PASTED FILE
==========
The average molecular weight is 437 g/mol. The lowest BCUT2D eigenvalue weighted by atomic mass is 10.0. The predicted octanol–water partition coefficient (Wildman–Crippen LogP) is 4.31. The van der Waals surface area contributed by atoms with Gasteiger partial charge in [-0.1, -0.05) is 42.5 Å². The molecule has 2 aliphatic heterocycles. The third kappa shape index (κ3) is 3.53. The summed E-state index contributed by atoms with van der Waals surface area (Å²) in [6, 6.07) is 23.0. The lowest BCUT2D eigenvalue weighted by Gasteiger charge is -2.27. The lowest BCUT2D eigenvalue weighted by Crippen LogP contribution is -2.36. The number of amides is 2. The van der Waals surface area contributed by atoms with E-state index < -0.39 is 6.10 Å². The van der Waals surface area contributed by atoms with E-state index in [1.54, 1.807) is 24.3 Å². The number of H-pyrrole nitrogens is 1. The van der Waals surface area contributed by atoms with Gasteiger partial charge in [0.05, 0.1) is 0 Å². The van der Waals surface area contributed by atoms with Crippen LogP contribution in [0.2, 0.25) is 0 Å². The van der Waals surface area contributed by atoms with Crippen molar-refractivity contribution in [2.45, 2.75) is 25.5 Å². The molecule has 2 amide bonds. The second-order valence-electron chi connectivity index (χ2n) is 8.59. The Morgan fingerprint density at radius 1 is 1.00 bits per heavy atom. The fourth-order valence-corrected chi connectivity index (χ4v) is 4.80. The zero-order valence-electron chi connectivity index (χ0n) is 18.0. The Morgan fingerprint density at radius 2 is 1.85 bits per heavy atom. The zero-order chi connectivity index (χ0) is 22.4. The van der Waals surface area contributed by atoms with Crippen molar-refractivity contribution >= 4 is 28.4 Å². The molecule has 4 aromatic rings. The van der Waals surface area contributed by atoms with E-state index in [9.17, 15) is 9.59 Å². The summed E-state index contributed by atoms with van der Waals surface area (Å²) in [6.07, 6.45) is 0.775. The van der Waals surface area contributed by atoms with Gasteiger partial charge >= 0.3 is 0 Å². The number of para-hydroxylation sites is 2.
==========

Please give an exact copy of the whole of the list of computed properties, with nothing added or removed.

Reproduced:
The average molecular weight is 437 g/mol. The lowest BCUT2D eigenvalue weighted by atomic mass is 10.0. The predicted octanol–water partition coefficient (Wildman–Crippen LogP) is 4.31. The van der Waals surface area contributed by atoms with Gasteiger partial charge in [-0.1, -0.05) is 42.5 Å². The molecule has 2 aliphatic heterocycles. The third kappa shape index (κ3) is 3.53. The summed E-state index contributed by atoms with van der Waals surface area (Å²) in [6, 6.07) is 23.0. The lowest BCUT2D eigenvalue weighted by Gasteiger charge is -2.27. The lowest BCUT2D eigenvalue weighted by Crippen LogP contribution is -2.36. The number of amides is 2. The van der Waals surface area contributed by atoms with E-state index < -0.39 is 6.10 Å². The van der Waals surface area contributed by atoms with E-state index in [1.54, 1.807) is 24.3 Å². The number of H-pyrrole nitrogens is 1. The van der Waals surface area contributed by atoms with Gasteiger partial charge in [0.05, 0.1) is 0 Å². The van der Waals surface area contributed by atoms with Crippen LogP contribution in [0.2, 0.25) is 0 Å². The van der Waals surface area contributed by atoms with Crippen molar-refractivity contribution in [2.45, 2.75) is 25.5 Å². The molecule has 2 amide bonds. The second-order valence-electron chi connectivity index (χ2n) is 8.59. The Morgan fingerprint density at radius 1 is 1.00 bits per heavy atom. The fourth-order valence-corrected chi connectivity index (χ4v) is 4.80. The zero-order valence-electron chi connectivity index (χ0n) is 18.0. The Morgan fingerprint density at radius 2 is 1.85 bits per heavy atom. The zero-order chi connectivity index (χ0) is 22.4. The van der Waals surface area contributed by atoms with Crippen molar-refractivity contribution >= 4 is 28.4 Å². The molecule has 4 aromatic rings. The van der Waals surface area contributed by atoms with E-state index in [9.17, 15) is 9.59 Å². The summed E-state index contributed by atoms with van der Waals surface area (Å²) in [6.07, 6.45) is 0.775. The van der Waals surface area contributed by atoms with Gasteiger partial charge >= 0.3 is 0 Å². The number of para-hydroxylation sites is 2.